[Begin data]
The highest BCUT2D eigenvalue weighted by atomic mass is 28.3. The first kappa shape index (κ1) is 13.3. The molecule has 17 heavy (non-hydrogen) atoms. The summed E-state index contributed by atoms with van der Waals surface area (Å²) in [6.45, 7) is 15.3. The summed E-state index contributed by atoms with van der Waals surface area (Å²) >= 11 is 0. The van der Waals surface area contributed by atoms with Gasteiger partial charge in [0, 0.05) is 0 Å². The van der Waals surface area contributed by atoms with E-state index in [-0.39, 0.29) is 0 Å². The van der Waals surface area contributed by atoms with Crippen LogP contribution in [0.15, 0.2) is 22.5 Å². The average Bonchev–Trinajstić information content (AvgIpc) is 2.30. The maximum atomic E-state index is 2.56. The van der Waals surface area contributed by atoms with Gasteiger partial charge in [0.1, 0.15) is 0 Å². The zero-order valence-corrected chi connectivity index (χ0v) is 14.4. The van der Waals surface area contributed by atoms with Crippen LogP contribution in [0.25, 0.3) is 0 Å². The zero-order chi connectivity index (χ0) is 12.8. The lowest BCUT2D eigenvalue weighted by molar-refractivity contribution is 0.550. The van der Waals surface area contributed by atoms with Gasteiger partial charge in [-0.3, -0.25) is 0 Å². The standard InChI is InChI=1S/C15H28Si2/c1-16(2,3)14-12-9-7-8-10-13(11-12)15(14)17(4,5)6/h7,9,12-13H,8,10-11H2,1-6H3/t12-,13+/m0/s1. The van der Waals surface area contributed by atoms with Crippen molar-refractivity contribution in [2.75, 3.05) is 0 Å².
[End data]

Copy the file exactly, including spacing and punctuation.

The highest BCUT2D eigenvalue weighted by atomic mass is 28.3. The first kappa shape index (κ1) is 13.3. The molecule has 17 heavy (non-hydrogen) atoms. The summed E-state index contributed by atoms with van der Waals surface area (Å²) in [6.45, 7) is 15.3. The summed E-state index contributed by atoms with van der Waals surface area (Å²) >= 11 is 0. The van der Waals surface area contributed by atoms with Gasteiger partial charge in [0, 0.05) is 0 Å². The van der Waals surface area contributed by atoms with E-state index in [-0.39, 0.29) is 0 Å². The van der Waals surface area contributed by atoms with Crippen LogP contribution in [0.15, 0.2) is 22.5 Å². The average Bonchev–Trinajstić information content (AvgIpc) is 2.30. The maximum atomic E-state index is 2.56. The van der Waals surface area contributed by atoms with Gasteiger partial charge in [0.1, 0.15) is 0 Å². The zero-order valence-corrected chi connectivity index (χ0v) is 14.4. The van der Waals surface area contributed by atoms with Crippen LogP contribution in [0.25, 0.3) is 0 Å². The zero-order chi connectivity index (χ0) is 12.8. The lowest BCUT2D eigenvalue weighted by molar-refractivity contribution is 0.550. The van der Waals surface area contributed by atoms with Gasteiger partial charge in [-0.3, -0.25) is 0 Å². The standard InChI is InChI=1S/C15H28Si2/c1-16(2,3)14-12-9-7-8-10-13(11-12)15(14)17(4,5)6/h7,9,12-13H,8,10-11H2,1-6H3/t12-,13+/m0/s1. The van der Waals surface area contributed by atoms with Crippen molar-refractivity contribution in [2.75, 3.05) is 0 Å².